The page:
The Pittsburgh Pirates had little reason to smile last season, holding the worst record in Major League Baseball by a full four games. At 57 wins with 105 losses, the Pirates won just 17 games on the road en route to their 18th consecutive losing season. That’s right, 18 years in a row they have had a losing season, which also happens to be the longest streak in professional sports today.

The worst, however, may have already passed as the Pirates have begun to pay attention to the growing talent in their farm system while slowly calling up the next wave of future Pirates and possible superstars.

Center fielder Andrew McCutchen leads the pack of youthful Pirates. At just 24, McCutchen has already established himself as the face of the Pirates. A former first-round pick, McCutchen splashed onto the Major League scene following the trade of Nate McClouth to the Atlanta Braves.

The move opened up a spot for McCutchen who has never looked back. On Aug. 1, 2009, McCutchen homered three times and drove in six runs against the Washington Nationals.

Although he was considered an 2010 All-Star snub, McCutchen has made enough of an impact to be considered one of the best young center fielders in the league.

If McCutchen is Batman, then Pedro Alvarez may be Robin. The second overall pick in the 2008 draft was actually selected in the 14th round of the 2005 draft by the Boston Red Sox.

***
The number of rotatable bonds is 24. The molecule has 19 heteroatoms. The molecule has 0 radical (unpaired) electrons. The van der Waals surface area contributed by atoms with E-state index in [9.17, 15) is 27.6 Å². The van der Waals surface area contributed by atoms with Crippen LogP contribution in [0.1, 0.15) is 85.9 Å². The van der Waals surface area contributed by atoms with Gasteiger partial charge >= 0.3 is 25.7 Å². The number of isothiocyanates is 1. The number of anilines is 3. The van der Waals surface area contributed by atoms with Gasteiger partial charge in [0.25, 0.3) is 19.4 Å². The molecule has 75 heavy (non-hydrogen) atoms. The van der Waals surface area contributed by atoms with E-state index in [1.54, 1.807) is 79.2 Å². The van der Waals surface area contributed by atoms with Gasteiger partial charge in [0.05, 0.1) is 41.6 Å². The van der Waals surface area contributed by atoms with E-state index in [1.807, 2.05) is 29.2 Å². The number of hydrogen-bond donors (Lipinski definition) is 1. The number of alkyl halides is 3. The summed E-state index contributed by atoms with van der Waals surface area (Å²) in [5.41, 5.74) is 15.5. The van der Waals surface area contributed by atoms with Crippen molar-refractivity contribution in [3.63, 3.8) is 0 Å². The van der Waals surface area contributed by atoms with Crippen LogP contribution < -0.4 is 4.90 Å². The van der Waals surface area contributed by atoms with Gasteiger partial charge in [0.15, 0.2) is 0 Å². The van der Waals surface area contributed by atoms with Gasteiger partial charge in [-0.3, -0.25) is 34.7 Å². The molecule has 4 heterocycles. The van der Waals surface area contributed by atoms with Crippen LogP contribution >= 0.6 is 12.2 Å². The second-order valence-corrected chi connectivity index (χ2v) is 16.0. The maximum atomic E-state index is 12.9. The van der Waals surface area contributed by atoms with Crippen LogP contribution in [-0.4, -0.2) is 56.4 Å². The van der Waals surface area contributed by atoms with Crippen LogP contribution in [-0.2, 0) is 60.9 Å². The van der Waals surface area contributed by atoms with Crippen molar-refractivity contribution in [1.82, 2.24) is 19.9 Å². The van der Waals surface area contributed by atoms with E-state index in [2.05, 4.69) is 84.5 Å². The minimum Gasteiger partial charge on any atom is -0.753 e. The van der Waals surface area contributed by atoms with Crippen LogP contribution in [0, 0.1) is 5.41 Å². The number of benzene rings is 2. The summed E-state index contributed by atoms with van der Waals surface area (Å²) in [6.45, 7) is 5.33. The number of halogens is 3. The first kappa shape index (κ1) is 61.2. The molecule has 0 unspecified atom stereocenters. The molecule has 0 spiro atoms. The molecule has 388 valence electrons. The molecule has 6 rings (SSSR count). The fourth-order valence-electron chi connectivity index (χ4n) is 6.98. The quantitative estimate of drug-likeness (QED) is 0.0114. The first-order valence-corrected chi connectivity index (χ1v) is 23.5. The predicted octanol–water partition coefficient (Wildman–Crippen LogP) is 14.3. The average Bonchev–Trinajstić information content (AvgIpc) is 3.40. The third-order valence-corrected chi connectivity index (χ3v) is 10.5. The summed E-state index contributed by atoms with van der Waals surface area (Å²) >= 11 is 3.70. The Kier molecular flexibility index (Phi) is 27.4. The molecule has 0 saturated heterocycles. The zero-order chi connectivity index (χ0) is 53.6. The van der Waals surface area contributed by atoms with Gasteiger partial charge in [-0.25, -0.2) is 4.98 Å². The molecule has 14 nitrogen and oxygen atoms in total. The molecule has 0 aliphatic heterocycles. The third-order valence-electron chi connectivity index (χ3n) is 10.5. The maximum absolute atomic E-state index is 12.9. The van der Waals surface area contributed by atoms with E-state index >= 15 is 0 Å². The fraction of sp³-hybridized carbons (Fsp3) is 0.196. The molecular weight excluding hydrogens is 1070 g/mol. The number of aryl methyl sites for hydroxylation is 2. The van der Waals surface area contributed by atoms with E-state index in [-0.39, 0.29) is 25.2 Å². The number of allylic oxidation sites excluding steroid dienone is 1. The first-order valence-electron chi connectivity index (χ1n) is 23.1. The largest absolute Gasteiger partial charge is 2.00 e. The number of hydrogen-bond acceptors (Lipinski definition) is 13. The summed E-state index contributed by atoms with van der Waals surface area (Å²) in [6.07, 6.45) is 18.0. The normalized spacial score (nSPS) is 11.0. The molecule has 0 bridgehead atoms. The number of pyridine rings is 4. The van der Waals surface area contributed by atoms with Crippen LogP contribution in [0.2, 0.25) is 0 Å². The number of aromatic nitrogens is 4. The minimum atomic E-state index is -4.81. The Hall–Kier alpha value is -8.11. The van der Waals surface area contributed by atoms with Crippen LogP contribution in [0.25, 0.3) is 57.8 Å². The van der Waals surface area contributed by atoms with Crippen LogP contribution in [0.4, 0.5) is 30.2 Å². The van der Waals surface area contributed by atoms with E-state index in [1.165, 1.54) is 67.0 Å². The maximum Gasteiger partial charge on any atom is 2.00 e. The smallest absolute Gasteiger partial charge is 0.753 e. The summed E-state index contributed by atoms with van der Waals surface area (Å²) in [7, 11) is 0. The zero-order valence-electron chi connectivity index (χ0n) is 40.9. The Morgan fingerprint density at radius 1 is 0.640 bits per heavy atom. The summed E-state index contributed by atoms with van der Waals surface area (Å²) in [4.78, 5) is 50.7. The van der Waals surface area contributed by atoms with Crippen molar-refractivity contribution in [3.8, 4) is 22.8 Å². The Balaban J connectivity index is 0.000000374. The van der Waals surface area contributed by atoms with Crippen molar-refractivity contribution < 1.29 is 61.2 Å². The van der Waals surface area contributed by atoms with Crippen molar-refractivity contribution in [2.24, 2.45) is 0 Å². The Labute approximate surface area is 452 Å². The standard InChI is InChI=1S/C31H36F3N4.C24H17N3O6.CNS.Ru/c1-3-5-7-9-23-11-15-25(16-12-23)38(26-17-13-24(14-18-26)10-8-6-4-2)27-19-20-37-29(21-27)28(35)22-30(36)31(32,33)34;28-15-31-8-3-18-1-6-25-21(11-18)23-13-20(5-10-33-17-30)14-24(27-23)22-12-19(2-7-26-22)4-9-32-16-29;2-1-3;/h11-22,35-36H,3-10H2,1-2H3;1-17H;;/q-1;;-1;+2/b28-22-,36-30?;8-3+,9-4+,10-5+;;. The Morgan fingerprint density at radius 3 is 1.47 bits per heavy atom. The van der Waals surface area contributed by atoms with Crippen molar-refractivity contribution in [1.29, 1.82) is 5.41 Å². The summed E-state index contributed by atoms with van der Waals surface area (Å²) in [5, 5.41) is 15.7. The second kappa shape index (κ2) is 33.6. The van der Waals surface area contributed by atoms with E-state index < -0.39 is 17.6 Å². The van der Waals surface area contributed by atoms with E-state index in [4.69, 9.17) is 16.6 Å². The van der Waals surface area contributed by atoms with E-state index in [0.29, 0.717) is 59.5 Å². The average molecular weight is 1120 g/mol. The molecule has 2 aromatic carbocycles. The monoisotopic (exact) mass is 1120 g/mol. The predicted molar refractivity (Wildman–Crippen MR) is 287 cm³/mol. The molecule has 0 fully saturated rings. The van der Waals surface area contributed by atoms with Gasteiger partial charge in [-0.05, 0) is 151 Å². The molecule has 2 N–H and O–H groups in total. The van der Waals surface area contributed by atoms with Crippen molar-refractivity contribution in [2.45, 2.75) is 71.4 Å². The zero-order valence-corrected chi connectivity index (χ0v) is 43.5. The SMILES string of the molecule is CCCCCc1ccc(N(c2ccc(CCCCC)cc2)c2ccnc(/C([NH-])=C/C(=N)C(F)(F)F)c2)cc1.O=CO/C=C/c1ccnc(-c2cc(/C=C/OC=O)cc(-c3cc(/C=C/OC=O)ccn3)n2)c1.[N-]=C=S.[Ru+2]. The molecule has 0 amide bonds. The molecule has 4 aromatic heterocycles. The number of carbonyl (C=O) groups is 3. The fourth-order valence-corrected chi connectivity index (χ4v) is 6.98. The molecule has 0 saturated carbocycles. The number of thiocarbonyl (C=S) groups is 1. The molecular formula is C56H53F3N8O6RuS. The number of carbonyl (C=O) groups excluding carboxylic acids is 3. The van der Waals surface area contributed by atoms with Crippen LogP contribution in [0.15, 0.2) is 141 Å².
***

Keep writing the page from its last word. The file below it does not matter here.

Alvarez, however, didn’t sign and went to play college ball at Vanderbilt, where he set a school record for home runs in a season and earned a number of awards, including National Freshman of the Year according to Baseball America and was selected to the USA National Team. Alvarez also lead Vanderbilt to the Southeastern Conference (SEC) title in 2007 where he was named tournament MVP.

Alvarez was called up in June of 2010 and after struggling for part of the season, Alvarez finished the season strong, including being named National League Rookie of the Month for September. Alvarez looks to the be the corner stone for the Pirates for many years.

The Pirates continued the youth movement with former first-round pick and starting second basemen, Neil Walker and outfielder Jose Tabata, who was brought over from the New York Yankees in the Xavier Nady trade back in 2008.

Still a few years away, the 2009 fourth overall pick, Tony Sanchez might be second most highly regarded catcher in the minors after New York Yankees’ Jesus Montero.

The Pirates pitching staff may be one of the youngest in the league, with Kevin Correia being the eldest at just 30-years-old. Ross Ohlendorf (brought over in the 2008 trade for Xavier Nady from the Yankees), Paul Maholm (first-round pick), and Brad Lincoln, the fourth overall pick of the 2006 draft lead a youthful Pirates pitching staff.

The Pirates pitching staff could still be joined by the 2010 second overall pick, Jameson Taillon, who stands at 6’6″ and throws a fastball that touches the upper 90s as well as Rudy Owens, the left-handed hurler who was the Pirates Minor League Pitcher of the Year honoree. Last season, Owens finished 12-6 with a 2.46 ERA while playing for Double-A Altoona of the Eastern League.

Finally, relief pitcher Evan Meek, the only Pirate in the 2010 All-Star Game, might be one of the most underrated relievers in the league today. Meek finished the 2010 season with a 2.14 ERA in 70 total appearances.

At the All-Star break, Meek’s ERA was just 0.98, the third lowest in the league after Yankees closer Mariano Rivera and Tigers closer Jose Valverde.

In the end, the Pirates may still suffer a 19th and possibly a 20th straight losing season before things start to turn for the better, but in the meantime, the Pirates are on the right track. They have the talent and farm system in place, the only question will be is, do they have the time to develop that farm system before McCutchen and Alvarez come up as trade bait or free agency.

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